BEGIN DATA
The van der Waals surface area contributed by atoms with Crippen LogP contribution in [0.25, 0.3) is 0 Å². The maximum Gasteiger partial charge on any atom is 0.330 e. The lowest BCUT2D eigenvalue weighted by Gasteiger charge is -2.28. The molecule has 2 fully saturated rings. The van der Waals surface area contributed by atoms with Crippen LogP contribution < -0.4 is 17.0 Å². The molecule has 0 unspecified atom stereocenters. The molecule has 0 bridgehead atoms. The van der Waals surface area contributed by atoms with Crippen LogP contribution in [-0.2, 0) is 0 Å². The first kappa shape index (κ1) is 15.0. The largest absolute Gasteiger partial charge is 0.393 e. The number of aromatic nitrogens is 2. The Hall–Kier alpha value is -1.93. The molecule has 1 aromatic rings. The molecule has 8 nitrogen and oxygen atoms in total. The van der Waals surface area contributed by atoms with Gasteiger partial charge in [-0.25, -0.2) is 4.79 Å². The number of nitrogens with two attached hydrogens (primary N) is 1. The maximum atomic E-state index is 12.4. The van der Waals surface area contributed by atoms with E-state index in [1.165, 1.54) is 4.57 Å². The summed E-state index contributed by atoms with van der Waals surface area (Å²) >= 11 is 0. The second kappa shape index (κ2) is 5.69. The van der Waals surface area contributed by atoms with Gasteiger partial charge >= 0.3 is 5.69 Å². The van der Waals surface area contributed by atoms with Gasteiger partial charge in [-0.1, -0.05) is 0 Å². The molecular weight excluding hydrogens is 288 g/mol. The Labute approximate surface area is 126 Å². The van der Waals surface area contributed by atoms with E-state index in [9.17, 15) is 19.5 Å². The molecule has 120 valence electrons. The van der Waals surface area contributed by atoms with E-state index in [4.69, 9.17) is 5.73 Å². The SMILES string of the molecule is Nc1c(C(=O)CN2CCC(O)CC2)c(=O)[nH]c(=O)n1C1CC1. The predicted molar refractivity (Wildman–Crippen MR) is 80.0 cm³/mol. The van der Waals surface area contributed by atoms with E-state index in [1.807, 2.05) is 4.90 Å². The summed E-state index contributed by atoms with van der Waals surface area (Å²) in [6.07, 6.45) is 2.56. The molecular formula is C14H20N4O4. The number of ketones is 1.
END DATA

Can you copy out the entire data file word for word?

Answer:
The van der Waals surface area contributed by atoms with Crippen LogP contribution in [0.25, 0.3) is 0 Å². The maximum Gasteiger partial charge on any atom is 0.330 e. The lowest BCUT2D eigenvalue weighted by Gasteiger charge is -2.28. The molecule has 2 fully saturated rings. The van der Waals surface area contributed by atoms with Crippen LogP contribution < -0.4 is 17.0 Å². The molecule has 0 unspecified atom stereocenters. The molecule has 0 bridgehead atoms. The van der Waals surface area contributed by atoms with Crippen LogP contribution in [-0.2, 0) is 0 Å². The first kappa shape index (κ1) is 15.0. The largest absolute Gasteiger partial charge is 0.393 e. The number of aromatic nitrogens is 2. The Hall–Kier alpha value is -1.93. The molecule has 1 aromatic rings. The molecule has 8 nitrogen and oxygen atoms in total. The van der Waals surface area contributed by atoms with Gasteiger partial charge in [-0.25, -0.2) is 4.79 Å². The number of nitrogens with two attached hydrogens (primary N) is 1. The maximum atomic E-state index is 12.4. The van der Waals surface area contributed by atoms with E-state index in [1.165, 1.54) is 4.57 Å². The summed E-state index contributed by atoms with van der Waals surface area (Å²) >= 11 is 0. The second kappa shape index (κ2) is 5.69. The van der Waals surface area contributed by atoms with Gasteiger partial charge >= 0.3 is 5.69 Å². The van der Waals surface area contributed by atoms with Gasteiger partial charge in [-0.1, -0.05) is 0 Å². The molecular weight excluding hydrogens is 288 g/mol. The Labute approximate surface area is 126 Å². The van der Waals surface area contributed by atoms with E-state index in [9.17, 15) is 19.5 Å². The molecule has 120 valence electrons. The van der Waals surface area contributed by atoms with E-state index in [4.69, 9.17) is 5.73 Å². The SMILES string of the molecule is Nc1c(C(=O)CN2CCC(O)CC2)c(=O)[nH]c(=O)n1C1CC1. The predicted molar refractivity (Wildman–Crippen MR) is 80.0 cm³/mol. The van der Waals surface area contributed by atoms with E-state index in [1.807, 2.05) is 4.90 Å². The summed E-state index contributed by atoms with van der Waals surface area (Å²) in [6.07, 6.45) is 2.56. The molecular formula is C14H20N4O4. The number of ketones is 1.